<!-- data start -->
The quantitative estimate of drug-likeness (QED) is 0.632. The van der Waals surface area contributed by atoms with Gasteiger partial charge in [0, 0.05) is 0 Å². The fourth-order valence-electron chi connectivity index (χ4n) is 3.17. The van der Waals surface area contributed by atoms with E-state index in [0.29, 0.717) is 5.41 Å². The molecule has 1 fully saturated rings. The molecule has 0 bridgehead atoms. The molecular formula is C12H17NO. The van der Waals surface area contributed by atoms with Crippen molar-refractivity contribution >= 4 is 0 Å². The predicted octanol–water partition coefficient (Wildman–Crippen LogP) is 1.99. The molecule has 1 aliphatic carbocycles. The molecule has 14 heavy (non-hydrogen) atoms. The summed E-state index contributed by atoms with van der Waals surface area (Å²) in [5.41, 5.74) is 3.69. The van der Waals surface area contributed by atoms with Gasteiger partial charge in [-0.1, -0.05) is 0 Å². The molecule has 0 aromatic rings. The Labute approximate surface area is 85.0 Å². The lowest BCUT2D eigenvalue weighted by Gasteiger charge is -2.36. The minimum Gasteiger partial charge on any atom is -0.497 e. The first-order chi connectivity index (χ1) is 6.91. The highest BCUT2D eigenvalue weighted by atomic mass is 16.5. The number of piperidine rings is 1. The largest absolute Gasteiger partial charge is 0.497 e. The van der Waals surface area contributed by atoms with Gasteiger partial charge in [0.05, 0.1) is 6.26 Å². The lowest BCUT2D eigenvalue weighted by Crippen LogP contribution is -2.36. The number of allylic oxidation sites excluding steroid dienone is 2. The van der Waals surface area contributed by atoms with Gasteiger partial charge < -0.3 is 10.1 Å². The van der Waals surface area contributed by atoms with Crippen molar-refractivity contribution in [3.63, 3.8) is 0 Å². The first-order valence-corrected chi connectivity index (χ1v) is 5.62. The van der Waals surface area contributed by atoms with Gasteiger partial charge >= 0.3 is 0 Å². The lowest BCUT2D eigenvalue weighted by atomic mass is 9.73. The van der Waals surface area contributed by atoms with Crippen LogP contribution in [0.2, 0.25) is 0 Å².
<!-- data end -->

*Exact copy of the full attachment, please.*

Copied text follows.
The quantitative estimate of drug-likeness (QED) is 0.632. The van der Waals surface area contributed by atoms with Gasteiger partial charge in [0, 0.05) is 0 Å². The fourth-order valence-electron chi connectivity index (χ4n) is 3.17. The van der Waals surface area contributed by atoms with E-state index in [0.29, 0.717) is 5.41 Å². The molecule has 1 fully saturated rings. The molecule has 0 bridgehead atoms. The molecular formula is C12H17NO. The van der Waals surface area contributed by atoms with Crippen molar-refractivity contribution >= 4 is 0 Å². The predicted octanol–water partition coefficient (Wildman–Crippen LogP) is 1.99. The molecule has 1 aliphatic carbocycles. The molecule has 14 heavy (non-hydrogen) atoms. The summed E-state index contributed by atoms with van der Waals surface area (Å²) in [5.41, 5.74) is 3.69. The van der Waals surface area contributed by atoms with Gasteiger partial charge in [-0.1, -0.05) is 0 Å². The molecule has 0 aromatic rings. The Labute approximate surface area is 85.0 Å². The lowest BCUT2D eigenvalue weighted by Gasteiger charge is -2.36. The minimum Gasteiger partial charge on any atom is -0.497 e. The first-order chi connectivity index (χ1) is 6.91. The highest BCUT2D eigenvalue weighted by atomic mass is 16.5. The number of piperidine rings is 1. The largest absolute Gasteiger partial charge is 0.497 e. The van der Waals surface area contributed by atoms with Gasteiger partial charge in [0.05, 0.1) is 6.26 Å². The lowest BCUT2D eigenvalue weighted by Crippen LogP contribution is -2.36. The number of allylic oxidation sites excluding steroid dienone is 2. The van der Waals surface area contributed by atoms with Gasteiger partial charge < -0.3 is 10.1 Å². The van der Waals surface area contributed by atoms with Crippen molar-refractivity contribution in [3.63, 3.8) is 0 Å². The first-order valence-corrected chi connectivity index (χ1v) is 5.62. The van der Waals surface area contributed by atoms with Gasteiger partial charge >= 0.3 is 0 Å². The lowest BCUT2D eigenvalue weighted by atomic mass is 9.73. The van der Waals surface area contributed by atoms with Crippen LogP contribution in [0.2, 0.25) is 0 Å².